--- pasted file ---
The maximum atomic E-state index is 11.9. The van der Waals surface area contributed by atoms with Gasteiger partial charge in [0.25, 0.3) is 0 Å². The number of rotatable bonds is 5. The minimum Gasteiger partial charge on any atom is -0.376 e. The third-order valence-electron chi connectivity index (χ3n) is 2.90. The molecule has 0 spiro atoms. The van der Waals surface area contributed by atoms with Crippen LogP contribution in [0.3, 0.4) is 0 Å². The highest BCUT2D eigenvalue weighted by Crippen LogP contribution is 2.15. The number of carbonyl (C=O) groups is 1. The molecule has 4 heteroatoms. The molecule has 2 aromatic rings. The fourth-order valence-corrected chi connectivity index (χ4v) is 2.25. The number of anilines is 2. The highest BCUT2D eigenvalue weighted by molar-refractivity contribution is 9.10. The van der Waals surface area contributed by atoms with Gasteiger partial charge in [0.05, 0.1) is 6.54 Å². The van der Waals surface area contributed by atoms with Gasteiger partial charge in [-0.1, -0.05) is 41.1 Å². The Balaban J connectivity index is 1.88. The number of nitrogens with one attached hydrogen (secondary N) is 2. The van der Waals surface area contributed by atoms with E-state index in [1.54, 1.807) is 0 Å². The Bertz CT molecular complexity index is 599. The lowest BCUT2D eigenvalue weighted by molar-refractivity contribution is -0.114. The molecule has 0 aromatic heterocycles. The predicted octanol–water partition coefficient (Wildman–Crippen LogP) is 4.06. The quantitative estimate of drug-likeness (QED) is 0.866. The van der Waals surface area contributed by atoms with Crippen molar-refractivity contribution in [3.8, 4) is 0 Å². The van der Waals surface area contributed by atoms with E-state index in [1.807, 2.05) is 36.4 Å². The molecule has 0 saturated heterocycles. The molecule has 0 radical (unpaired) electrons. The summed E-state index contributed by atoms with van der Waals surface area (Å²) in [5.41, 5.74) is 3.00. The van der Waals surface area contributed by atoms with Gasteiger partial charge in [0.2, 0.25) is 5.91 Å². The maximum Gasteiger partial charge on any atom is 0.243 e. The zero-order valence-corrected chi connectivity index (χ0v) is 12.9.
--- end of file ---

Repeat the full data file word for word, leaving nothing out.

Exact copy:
The maximum atomic E-state index is 11.9. The van der Waals surface area contributed by atoms with Gasteiger partial charge in [0.25, 0.3) is 0 Å². The number of rotatable bonds is 5. The minimum Gasteiger partial charge on any atom is -0.376 e. The third-order valence-electron chi connectivity index (χ3n) is 2.90. The molecule has 0 spiro atoms. The van der Waals surface area contributed by atoms with Crippen LogP contribution in [0.3, 0.4) is 0 Å². The highest BCUT2D eigenvalue weighted by Crippen LogP contribution is 2.15. The number of carbonyl (C=O) groups is 1. The molecule has 4 heteroatoms. The molecule has 2 aromatic rings. The fourth-order valence-corrected chi connectivity index (χ4v) is 2.25. The number of anilines is 2. The highest BCUT2D eigenvalue weighted by molar-refractivity contribution is 9.10. The van der Waals surface area contributed by atoms with Gasteiger partial charge in [0.05, 0.1) is 6.54 Å². The van der Waals surface area contributed by atoms with Gasteiger partial charge in [-0.1, -0.05) is 41.1 Å². The Balaban J connectivity index is 1.88. The number of nitrogens with one attached hydrogen (secondary N) is 2. The van der Waals surface area contributed by atoms with E-state index in [1.54, 1.807) is 0 Å². The Bertz CT molecular complexity index is 599. The lowest BCUT2D eigenvalue weighted by molar-refractivity contribution is -0.114. The molecule has 0 aromatic heterocycles. The predicted octanol–water partition coefficient (Wildman–Crippen LogP) is 4.06. The quantitative estimate of drug-likeness (QED) is 0.866. The van der Waals surface area contributed by atoms with Crippen molar-refractivity contribution in [3.8, 4) is 0 Å². The van der Waals surface area contributed by atoms with E-state index in [1.807, 2.05) is 36.4 Å². The molecule has 0 saturated heterocycles. The molecule has 0 radical (unpaired) electrons. The summed E-state index contributed by atoms with van der Waals surface area (Å²) in [5.41, 5.74) is 3.00. The van der Waals surface area contributed by atoms with Gasteiger partial charge in [0.2, 0.25) is 5.91 Å². The maximum Gasteiger partial charge on any atom is 0.243 e. The zero-order valence-corrected chi connectivity index (χ0v) is 12.9.